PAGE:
Tuesday, November 23, 2010

relativism of secrecy (or something)

Does the length of the Afghan war affect how we view the appropriateness of these leaks? What I mean is that I think the public is more willing to give leaders the benefit of the doubt regarding the necessity of classifying information during times of true national emergency. The first month or two of the Afghan campaign, for instance, when the US was making a push to track down Bin Laden, Mullah Omar, etc., is an example of when a level of secrecy is acceptable and warranted. If wikileaks had chosen that moment to publish sensitive information that could have derailed the chance to grab Bin Laden, I have a hard time believing even Mill would have approved. Clearly, there are matters of national security that must be kept confidential, and our democratic system allows us to put in place people we believe we can trust to act appropriately given access to that information. I'm not certain how to establish a strict timeframe after which the government's classification of information becomes less essential, or if it ever does. But I think the government's ability to make a compelling case to keep information secret wanes over time. Since the public has now largely turned against the war, and most Americans want US forces out of Afghanistan, there has been much less public outcry against wikileaks than there might have been under a different political situation. I know that as information professionals we want to have hard and fast rules about this sort of thing. The truth of the matter is that the state of public opinion at any given moment has as much to do with what an entity such as wikileaks can get away with as any rules or guidelines about freedom of information.

Where do we fit in here? Since the government seems to lack an official entity to advocate for the declassification of information, it is up to us to fill that role. Barring truly compelling situations of national emergency, we should always support the freedom of information, regardless of public opinion. There will be times when that stance can get us into hot water, of course, but since the government will always try to keep information secret, there needs to be a dedicated corps willing to fight on behalf of the public's right to information. Wikileaks helps provide us with the tools to make the fight a bit more even. Hopefully, out of that struggle, somewhere in the middle, there will be a point where the appropriate degree of secrecy vs. access is reached.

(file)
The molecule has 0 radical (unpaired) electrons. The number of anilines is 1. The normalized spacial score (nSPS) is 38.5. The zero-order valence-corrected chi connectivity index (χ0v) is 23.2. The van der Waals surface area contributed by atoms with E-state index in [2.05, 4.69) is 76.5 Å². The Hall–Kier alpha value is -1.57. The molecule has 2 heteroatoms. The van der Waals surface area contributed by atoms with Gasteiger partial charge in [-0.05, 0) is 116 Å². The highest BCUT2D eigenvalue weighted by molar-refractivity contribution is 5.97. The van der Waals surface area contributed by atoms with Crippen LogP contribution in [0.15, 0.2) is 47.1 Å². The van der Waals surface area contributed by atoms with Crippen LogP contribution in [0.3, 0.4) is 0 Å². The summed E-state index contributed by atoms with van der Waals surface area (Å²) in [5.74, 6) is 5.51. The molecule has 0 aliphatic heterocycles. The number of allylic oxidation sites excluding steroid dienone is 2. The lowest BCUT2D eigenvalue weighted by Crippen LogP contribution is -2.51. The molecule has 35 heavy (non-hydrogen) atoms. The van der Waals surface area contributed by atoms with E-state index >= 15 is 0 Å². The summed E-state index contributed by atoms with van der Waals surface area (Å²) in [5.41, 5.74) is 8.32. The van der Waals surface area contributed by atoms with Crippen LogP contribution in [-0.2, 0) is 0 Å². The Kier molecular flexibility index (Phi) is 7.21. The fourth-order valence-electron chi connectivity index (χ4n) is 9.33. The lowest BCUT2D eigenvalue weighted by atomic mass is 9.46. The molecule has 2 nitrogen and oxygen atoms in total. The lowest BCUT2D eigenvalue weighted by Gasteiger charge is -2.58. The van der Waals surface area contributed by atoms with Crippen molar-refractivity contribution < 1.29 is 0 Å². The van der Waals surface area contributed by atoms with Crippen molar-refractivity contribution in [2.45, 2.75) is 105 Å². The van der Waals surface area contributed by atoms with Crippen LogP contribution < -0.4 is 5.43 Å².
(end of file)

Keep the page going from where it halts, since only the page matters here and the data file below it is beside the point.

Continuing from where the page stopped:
3 comments:

  1. You hit a crutial topic concerning the benefits (and negatives) of democracy. The greatest strength of our political system – the ability to choose our government - is also its greatest weakness. Those in government who wish to be reelected must be reactive towards public opinion; meaning that if the public changes its mind, the goals for a country change as well…we wanted to go to Afghanistan and have top notch security and now we don’t. If one thing remains constant in a democracy it is that the politics and opinion ever shifts.
    But what does that mean for libraries? We view ourselves as modern institutions who provide the newest technologies and best possible information to the public. But, if the public doesn’t want access to the information (and laws are put in place to deny access) but then they do (with said laws still active) how are we suppose to provide the requested information without breaking the law ourselves. Should every library be an individual Wikileaks on a local level? I think not. Libraries are fortunate to be an institution who is not governed by strict measures (unlike schools) which provide us with the freedom to go about our mission under some logical guidelines….ex - patron privacy laws.
    Our mission is not to provide the world with information but rather our communities, aka taxpayers, with information. Wikileaks takes freedom of information to a whole new, global level. Props to him! But, I don’t think that is a level where libraries need to be present. Or, maybe it is?

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  2. Interesting point about the timeframe of classifying information. Yeah, I think I would trust the government more in the early days of a crisis/event -- I guess that's human nature to want to believe that the "leaders" are doing what's best at the time. But again and again history shows us that they often make very foolish choices and then spend a lot of precious time and money covering their tracks.

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  3. What I also like about Alcibiades' post is that it is bringing to light a crucial way in which people dedicated to the free circulation of information in the tradition of Mill might actually function as a check on power - certainly on governmental power, but perhaps on other kinds of more insidious or less-codified/evident power, too. Many of you already know that journalism is referred to as "the fourth estate" by some; might library and information professionals be a part of that group, too, when practicing information dissemination that actively challenges forces that seek to do the opposite?

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